For those familiar with Lamesa Grill in Mall of Asia and Trinoma, a fine dining version has opened in Greenbelt 5. Proclaiming itself as a modern Filipino restaurant, Mesa attempts to put a new spin on well-loved classics such as the lowly tinapa (smoked fish) and the ubiquitous tilapia.
Even if you’re not too hungry, make sure to order an appetizer or two. I’m not too fond of tinapa, but the Tinapa Roll Wrapped in Lettuce (P135) was exquisite. The taste of salted egg normally tends to stand out in any dish and probably overpowers other flavors. But for some reason, the salted egg in this number blended so seamlessly with the fish, tomato and onion that I only realized that there was salted egg when I read the menu. The rolls are delicious on their own, but try it with the spicy vinegar and sweet chili on the side for an added kick.
Tinapa Roll Wrapped in Lettuce
Another must-try is the Hito Flakes on Spoon (P180). Catfish flakes are topped with pickled mango, resulting in a very pleasing combination of salty and sour. Each serving comes with a bit of red chili. I thought that the chili was too small to make any difference and was just put there as contrast to the brown flakes and the yellow mango. But the chili was very hot and made the whole spoonful taste fiery. Remove the chili if you’re not into spicy food.
Hito Flakes on Spoon
For entrees, bestsellers include the no-fail Crispy Boneless Tilapia served with four sauces (P290) and River Shrimp on the rocks (P280).
The star of the menu though is the Crispchon (P3999 – one whole, P1999 – one half, P1099 – one fourth, and P799 – one sixth). The Crispchon is prepared in two ways – wrapped in pandan crepes and tossed in chili garlic. Choose from any of the sauces – Rikki’s Sauce, Garlic, Sweet Chili, Spicy Pork Liver, Wansuy Infused, and Curry Mustard.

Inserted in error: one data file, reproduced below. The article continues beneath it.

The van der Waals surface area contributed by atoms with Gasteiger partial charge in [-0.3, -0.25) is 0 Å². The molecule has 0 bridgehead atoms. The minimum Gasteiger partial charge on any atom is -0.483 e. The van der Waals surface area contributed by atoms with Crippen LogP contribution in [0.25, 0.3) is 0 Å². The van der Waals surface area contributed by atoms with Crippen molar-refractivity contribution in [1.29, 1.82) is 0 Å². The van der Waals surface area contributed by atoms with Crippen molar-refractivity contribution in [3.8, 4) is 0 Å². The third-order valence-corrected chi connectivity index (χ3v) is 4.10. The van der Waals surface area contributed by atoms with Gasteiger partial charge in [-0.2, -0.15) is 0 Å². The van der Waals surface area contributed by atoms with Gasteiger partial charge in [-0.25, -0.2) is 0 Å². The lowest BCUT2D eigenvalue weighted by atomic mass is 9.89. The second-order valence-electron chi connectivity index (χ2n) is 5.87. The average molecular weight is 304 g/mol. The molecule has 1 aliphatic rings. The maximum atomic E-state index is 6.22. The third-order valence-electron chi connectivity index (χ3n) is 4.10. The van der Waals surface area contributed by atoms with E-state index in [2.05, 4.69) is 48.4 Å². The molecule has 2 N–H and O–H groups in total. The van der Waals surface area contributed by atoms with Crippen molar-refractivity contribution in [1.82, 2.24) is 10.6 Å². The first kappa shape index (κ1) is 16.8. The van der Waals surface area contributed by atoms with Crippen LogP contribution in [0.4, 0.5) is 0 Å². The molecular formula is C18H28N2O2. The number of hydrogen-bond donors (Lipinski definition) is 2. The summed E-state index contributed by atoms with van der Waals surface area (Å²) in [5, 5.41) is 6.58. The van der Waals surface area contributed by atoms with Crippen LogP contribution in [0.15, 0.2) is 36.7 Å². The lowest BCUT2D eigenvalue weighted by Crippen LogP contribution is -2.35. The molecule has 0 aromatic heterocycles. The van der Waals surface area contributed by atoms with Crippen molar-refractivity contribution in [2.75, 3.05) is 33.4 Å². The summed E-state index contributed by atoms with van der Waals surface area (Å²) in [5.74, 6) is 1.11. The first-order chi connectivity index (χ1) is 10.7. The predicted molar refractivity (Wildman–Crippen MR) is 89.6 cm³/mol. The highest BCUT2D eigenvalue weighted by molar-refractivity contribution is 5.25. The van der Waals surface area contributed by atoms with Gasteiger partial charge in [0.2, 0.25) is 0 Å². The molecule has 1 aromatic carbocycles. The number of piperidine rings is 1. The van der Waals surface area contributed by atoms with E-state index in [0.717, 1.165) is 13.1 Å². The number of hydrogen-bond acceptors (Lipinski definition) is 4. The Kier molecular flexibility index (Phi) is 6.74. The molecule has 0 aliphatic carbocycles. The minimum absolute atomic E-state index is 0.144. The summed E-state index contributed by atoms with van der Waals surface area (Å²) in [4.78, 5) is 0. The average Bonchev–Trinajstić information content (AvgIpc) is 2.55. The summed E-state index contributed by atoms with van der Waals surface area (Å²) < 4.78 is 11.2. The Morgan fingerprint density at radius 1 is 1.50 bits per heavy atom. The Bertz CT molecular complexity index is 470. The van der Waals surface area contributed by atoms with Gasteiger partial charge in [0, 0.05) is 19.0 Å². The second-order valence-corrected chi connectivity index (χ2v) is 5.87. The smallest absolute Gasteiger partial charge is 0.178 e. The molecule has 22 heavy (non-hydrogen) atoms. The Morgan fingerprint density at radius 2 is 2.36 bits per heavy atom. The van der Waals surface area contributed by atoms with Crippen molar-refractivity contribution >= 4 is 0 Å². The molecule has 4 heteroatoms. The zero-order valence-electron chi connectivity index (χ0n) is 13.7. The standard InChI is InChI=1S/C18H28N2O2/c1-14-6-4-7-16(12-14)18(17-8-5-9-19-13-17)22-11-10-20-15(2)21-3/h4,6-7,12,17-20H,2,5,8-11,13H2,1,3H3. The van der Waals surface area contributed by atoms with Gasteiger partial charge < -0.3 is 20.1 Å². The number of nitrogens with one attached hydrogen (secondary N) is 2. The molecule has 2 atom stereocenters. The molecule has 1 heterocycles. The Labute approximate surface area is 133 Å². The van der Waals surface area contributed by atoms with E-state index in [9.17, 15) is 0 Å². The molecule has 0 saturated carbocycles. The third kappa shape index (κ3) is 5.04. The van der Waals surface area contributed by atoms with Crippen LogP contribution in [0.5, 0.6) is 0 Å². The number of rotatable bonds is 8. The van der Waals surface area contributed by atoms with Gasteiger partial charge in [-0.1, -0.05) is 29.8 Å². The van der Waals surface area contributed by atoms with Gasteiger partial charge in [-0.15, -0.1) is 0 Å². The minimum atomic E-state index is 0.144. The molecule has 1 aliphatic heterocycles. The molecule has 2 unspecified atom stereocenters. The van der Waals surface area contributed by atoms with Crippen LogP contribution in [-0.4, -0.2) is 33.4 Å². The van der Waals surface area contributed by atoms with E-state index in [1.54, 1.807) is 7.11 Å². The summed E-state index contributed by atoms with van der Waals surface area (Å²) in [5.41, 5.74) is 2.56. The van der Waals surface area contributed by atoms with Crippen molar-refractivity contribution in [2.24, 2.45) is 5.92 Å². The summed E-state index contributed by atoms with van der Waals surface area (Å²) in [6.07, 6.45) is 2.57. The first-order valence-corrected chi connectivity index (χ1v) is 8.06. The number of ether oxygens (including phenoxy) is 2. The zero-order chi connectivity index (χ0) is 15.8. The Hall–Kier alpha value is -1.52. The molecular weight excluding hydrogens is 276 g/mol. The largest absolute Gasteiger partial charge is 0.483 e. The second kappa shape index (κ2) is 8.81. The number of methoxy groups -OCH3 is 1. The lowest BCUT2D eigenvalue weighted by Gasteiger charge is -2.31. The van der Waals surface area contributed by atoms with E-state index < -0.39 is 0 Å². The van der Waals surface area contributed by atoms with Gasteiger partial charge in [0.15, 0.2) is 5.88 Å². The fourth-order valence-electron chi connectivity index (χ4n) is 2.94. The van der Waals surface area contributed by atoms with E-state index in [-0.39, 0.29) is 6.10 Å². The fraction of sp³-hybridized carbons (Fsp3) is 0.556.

We asked for Crispchon and were quite surprised when the waiter returned after barely five minutes carrying a glistening slab of meat. Immediately, he set up a round table beside us and cut out some portions of the skin. Then he wrapped very thin strips of pig skin, together with onion leek and wansuy leaves, in pandan paper. The rest of the meat was tossed in a chili garlic mixture. It was very entertaining to watch. I guess here at Mesa, Crispchon is not just an item on the menu – it’s a production.
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The Crispchon skin is best eaten alone though; the pandan paper tasted more like paper than pandan and did not really enhance the flavor of the meat. The chili garlic mix was spicy, but nothing really memorable. Dunk the meat into the sauces to make the meat more palatable. Nevertheless, you’d have to admire the way the dish is presented – we were sufficiently entertained by how our waiter painstakingly prepared each roll of pig skin in front of us. Perhaps this is where Mesa succeeds – in serving homegrown food in a unique, non-Filipino way.
For some dishes though, there was only so much that artistic presentation could do. Upon our waiter’s recommendation, we ordered Caramelized Garlic Pork (190). Despite the seemingly complex mixture of chili, garlic and five spices (according to the menu), this dish tasted essentially like run-of-the-mill paksiw.
Caramelized Garlic Pork
Dessert was passable, but nothing remarkable. We had Pandan Macapuno Rumble (P70), a scoop of macapuno ice cream with bright green pandan strips. As with the other items on the menu, it was immaculately presented. The dessert was served on a long-stemmed glass.
Pandan Macapuno Rumble
All in all though, Mesa can be okay if you want to take out both balikbayans yearning for some familiar Filipino food and expatriates wishing to try native dishes in Greenbelt. Stock up on the appetizers, stick to the Crispchon, and you’ll do just fine.